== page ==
There are only five “pages” in each of these books despite their 3-inch thickness. That is because each page is stuffed with layers and layers of ingenious interacting bits of printed paper, which magically assemble themselves into an alternate reality when each page is opened. Yes, it is a pop-up book, but a pop-up raised to an exponential level. A pop-up on steroids, or acid. Pop-up as extreme sport. The engineering is astounding. As a page is opened a 3D apparition appears, often with its own narrative, first one part and then another. The resulting paper sculpture is the story made real. The textual story is minimal; all the action is in the structures. Kids love to see how they work. The only downside to these books that belong on paper is not letting children paws tear the mechanics. These two books feature all kinds of pre-historic dinosaurs, and sharks of all types. But the artist behind them, Robert Sabuda, has half a dozen other books with the same kind of extreme pop-up-ness.
Encyclopedia Prehistorica: Sharks and Other Sea Monsters by Robert Sabuda and Matthew Reinhart Candlewick 2006, 12 pages, 7.8 x 9.9 x 2.1 inches $1 - $50 Buy a copy on Amazon
Cartoonist Winsor McCay was best known as the creator of the hallucinatory Little Nemo in Slumberland and Dreams of the Rarebit Fiend newspaper comic strips. Fewer people know that he was also the creator of the first animated dinosaur to appear in the movies (Gertie the Dinosaur, 1914). But hardly anyone knows that when McCay died in 1934, he was at work on a new comic strip called Dino, about a dinosaur that awakens after sleeping for 65-million years and befriends a young girl and her brother in New York City.
One person who knows is McCay historian Ulrich Merkl, who has put together a massive, astounding book about McCay and his influence in depictions of rampaging dinosaurs, robots, apes, and monsters in popular culture. Every page is loaded with eye-popping art from the early 20th century, much of it never reprinted before now. People of that era were just as hungry for city-destroying cinematic behemoths as we are today, and Merkl convincingly makes the case that it was McCay who whetted our appetite for them. If you like illustrations from the 1900s, you will go ape over Dinomania.
Dinomania: The Lost Art of Winsor McCay, The Secret Origins of King Kong, and the Urge to Destroy New York by Ulrich Merkl Fantagraphics 2015, 304 pages, 11.9 x 15.9 x 1.2 inches $54 Buy one on Amazon
In the United States we get a “Raptor Encounter” at Universal Studios Islands of Adventure in Orlando, where the beastie is kept in a paddock and limited in its interaction with visitors. He’s playful and sometimes snorts in a mildly scary way.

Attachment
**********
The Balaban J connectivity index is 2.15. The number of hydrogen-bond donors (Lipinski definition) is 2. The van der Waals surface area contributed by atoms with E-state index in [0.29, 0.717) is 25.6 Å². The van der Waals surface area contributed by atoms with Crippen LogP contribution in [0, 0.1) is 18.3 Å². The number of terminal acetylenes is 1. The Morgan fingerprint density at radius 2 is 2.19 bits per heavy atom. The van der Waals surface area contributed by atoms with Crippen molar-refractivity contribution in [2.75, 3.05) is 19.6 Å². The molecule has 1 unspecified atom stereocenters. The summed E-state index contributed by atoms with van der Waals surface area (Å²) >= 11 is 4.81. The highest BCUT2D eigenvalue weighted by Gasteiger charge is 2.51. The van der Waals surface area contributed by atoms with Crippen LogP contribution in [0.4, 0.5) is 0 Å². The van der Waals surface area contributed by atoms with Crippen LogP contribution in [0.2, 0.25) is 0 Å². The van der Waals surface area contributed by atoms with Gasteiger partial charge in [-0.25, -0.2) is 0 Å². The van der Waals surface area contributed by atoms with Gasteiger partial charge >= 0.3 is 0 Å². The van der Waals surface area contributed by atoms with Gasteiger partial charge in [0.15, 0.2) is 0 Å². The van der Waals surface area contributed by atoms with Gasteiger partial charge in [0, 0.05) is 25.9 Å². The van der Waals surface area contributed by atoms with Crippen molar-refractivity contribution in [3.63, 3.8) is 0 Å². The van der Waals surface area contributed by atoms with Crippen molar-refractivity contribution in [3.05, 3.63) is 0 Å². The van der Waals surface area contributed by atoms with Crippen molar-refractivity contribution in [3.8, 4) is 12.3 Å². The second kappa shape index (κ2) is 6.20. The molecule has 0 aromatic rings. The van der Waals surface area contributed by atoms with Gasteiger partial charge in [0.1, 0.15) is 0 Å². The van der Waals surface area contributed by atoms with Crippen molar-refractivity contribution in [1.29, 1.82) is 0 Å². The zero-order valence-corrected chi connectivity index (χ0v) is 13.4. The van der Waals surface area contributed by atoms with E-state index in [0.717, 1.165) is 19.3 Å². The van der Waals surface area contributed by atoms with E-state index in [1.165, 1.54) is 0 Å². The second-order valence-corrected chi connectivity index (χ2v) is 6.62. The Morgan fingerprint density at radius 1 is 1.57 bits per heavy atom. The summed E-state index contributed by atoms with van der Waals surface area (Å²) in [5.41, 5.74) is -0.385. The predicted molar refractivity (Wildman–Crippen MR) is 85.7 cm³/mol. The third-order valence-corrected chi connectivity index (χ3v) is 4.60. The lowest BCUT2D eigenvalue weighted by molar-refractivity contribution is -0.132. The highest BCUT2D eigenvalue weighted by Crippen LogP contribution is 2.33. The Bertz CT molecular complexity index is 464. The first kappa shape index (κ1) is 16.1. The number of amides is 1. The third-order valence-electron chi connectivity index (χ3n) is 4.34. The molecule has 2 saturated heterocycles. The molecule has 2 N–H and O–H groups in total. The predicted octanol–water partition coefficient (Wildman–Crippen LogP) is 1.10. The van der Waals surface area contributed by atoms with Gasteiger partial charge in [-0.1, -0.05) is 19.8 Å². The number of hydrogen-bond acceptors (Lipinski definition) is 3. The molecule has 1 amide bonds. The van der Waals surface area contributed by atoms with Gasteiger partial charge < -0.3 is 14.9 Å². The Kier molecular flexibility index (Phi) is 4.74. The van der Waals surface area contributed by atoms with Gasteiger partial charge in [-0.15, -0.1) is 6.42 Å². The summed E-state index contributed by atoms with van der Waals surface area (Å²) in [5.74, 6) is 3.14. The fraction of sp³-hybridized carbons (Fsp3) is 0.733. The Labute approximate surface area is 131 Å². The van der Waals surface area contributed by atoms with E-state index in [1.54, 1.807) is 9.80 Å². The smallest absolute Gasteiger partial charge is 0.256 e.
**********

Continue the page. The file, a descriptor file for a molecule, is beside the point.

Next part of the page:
In Japan, on the other hand, they get an Allosaurus stomping around onstage, terrorizing the audience, who bites a spectator’s head!
Which do you want to see?
“This video made me laugh out loud,” said paleontologist Leif Tapanila, director of the Idaho Museum of Natural History. Read the rest
This fine Velociraptor Claw could really level up your wunderkammer. It's just $12,500. Read the rest
Columbia University paleontologist Paul Olsen: "Absolutely nothing about this... is even vaguely correct." Read the rest
Entirely happy to use the word "chickenosaurus," NBC News reports that scientists are getting closer to creating a throwback creature by messing with avian DNA: "From a quantitative point of view, we're 50 percent there," a professor of paleontology told them.
Injuries inflicted on a tyrannosaurus in life appear to be inflicted by another tyrannosaurus. But a new research paper reports similar injuries on another t-rex skull inflicted after death, suggesting that tyrannosaurus scavenged its own kind.
There is no evidence that the animal died at the hands (or mouth) of another tyrannosaur. However, the preservation of the skull and other bones, and damage to the jaw bones show that after the specimen began to decay, a large tyrannosaur (possibly of the same species) bit into the animal and presumably ate at least part of it. Combat between large carnivorous dinosaurs is already known and there is already evidence for cannibalism in various groups, including tyrannosaurs. This is however an apparently unique record with evidence of both pre- and post-mortem injuries to a single individual.